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NatWest's long-term strategy to be a focused financial services group is already coming to fruition
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There was a time when the NatWest Group liked to be known as the Action Bank. That was many years ago when the big banks felt the need to conjure up an image that was somewhat removed from the permanent state of inertia that characterised their customers' perception of the high street giants. Much has changed since those days, including NatWest which, on the basis of its recent activity, could more readily justify the Action Bank name tag.

Interim results last week gave something of the flavour of the spate of corporate activity that is beginning to transform the company into the focused financial services group that chief executive Derek Wanless has long envisaged. Indeed, the headline figures were rendered rather redundant by the financial impact of the corporate deal-making in the half year that saw the acquisitions of Gartmore and in due course Greenwich Capital and the disposals of Bancorp, the stake in 3i and the pending sale of Banco NatWest Espana.

Once the relevant accounting provisions had been complied with the group registered an after-tax loss of pounds 111m. That, however, is something of an irrelevancy. It is more appropriate to look at the underlying profitability. Pre-tax profits from continuing businesses rose 23 per cent to $879m (pounds 565m).

It is those continuing businesses that provide a firm foundation on which NatWest can now build. Mr Wanless has made it clear that the group will be driven by three core divisions: retail banking, international private banking and investment banking. Since he took over as chief executive in 1992 much of his time has been spent streamlining the business to give it a focus, which was elusive when the empire sprawled so randomly.

Streamlining and focus can often be more polite words for savage cost cutting and rapid disposals. In NatWest's case, however, they can be taken at face value. Certainly there have been disposals but these have been matched by acquisitions notably in investment banking. Much has been made of the reduction of the retail branch network but this is part of an established programme. Again NatWest has done more than just close branches - it is also prepared to innovate. Witness the store concept that is being tested at Thurrock. Here the branch itself has no customers but instead offers an array of products and services that are on offer to allcomers.

The perception of NatWest is that it has been something of a laggard in terms of cost cutting. That is, perhaps, a little unfair, but at last the City believes there is a clear commitment to cost control which will yield benefits that some of its competitors have already reaped. Evidence that the process is well under way can be seen in the reduction, reported last week, of the cost/income ratio to 66.3 per cent from 70.1 per cent.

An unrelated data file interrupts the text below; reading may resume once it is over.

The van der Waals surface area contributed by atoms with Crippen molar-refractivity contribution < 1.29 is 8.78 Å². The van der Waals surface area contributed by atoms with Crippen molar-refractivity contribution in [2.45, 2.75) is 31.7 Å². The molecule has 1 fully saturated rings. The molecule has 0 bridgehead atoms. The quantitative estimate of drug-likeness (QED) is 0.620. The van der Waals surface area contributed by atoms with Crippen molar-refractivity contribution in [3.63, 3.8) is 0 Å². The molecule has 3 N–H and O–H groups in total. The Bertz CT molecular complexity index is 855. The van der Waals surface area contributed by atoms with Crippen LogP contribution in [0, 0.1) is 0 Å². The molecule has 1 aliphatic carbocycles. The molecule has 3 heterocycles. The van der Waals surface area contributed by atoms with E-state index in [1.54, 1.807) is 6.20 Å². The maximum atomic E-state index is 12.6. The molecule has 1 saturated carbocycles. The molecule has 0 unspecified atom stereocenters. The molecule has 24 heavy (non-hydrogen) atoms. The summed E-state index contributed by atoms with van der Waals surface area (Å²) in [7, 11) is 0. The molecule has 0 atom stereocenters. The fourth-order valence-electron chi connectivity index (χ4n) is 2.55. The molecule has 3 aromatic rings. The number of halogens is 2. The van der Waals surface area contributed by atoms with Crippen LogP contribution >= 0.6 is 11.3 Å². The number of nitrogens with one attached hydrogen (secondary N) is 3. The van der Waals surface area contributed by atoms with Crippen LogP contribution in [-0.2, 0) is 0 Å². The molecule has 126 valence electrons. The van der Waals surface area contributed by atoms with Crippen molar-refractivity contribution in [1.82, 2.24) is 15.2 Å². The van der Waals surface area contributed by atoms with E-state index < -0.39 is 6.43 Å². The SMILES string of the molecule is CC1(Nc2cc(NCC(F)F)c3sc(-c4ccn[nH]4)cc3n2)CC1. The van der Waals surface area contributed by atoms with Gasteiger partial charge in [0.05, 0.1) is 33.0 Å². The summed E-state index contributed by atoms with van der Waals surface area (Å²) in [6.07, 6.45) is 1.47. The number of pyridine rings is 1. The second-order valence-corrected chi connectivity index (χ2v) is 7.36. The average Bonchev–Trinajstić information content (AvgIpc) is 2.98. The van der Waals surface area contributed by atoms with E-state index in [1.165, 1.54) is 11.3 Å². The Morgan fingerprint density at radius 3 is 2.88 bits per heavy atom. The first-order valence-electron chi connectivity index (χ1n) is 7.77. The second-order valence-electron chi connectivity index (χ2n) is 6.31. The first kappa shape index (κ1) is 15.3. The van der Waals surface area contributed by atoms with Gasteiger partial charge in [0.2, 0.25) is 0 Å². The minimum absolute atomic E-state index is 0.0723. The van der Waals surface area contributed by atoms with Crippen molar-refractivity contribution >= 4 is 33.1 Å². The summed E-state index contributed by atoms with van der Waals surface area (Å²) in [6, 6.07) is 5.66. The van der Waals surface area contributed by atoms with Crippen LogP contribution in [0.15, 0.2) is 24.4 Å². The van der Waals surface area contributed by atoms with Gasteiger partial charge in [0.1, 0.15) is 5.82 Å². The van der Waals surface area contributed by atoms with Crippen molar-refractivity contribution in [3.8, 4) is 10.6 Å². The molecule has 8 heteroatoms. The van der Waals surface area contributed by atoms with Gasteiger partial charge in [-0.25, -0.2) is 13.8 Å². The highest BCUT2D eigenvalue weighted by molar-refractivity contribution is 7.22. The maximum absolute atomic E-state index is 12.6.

The figures were important not just because they give a clear flavour of the shape of things to come but also because they were accompanied by a pounds 450m share repurchase programme. The buy back was important because it gave a clear signal to the market that NatWest is prepared to return surplus capital to its shareholders where this can be justified. There had been doubts that the company would ever deliver on the promise that had been made in the past. Indeed, when NatWest purchased Gartmore, the fund management group, some argued that the money would have been better spent on a share buy back. That argument rather missed the point that the Gartmore investment was for the long term and will ultimately earn much greater returns. It also underestimated Mr Wanless' determination to deliver on his promises.

More importantly, the buy back, which could be afforded because of the strengthening capital base, does not preclude the company from making acquisitions particularly in savings and investments. It is no secret that Mr Wanless wants to expand here. However, the message is clear: capital will not be squandered in a way that might undermine the commitment to adding shareholder value.

The initial response of the shares to the interim results was negative - partly because it was thought that the buy back programme will tend to have a depressing influence over the next few weeks as it is digested by the market. However, in the latter part of the week there has been a sharp improvement. Even so, with an above-average yield and an undemanding p/e of around eight times next year's earnings there is little doubt that the shares do not fully reflect the transformation of the group or the potential that is vested in those changes. The period of weakness represents a clear buying opportunity.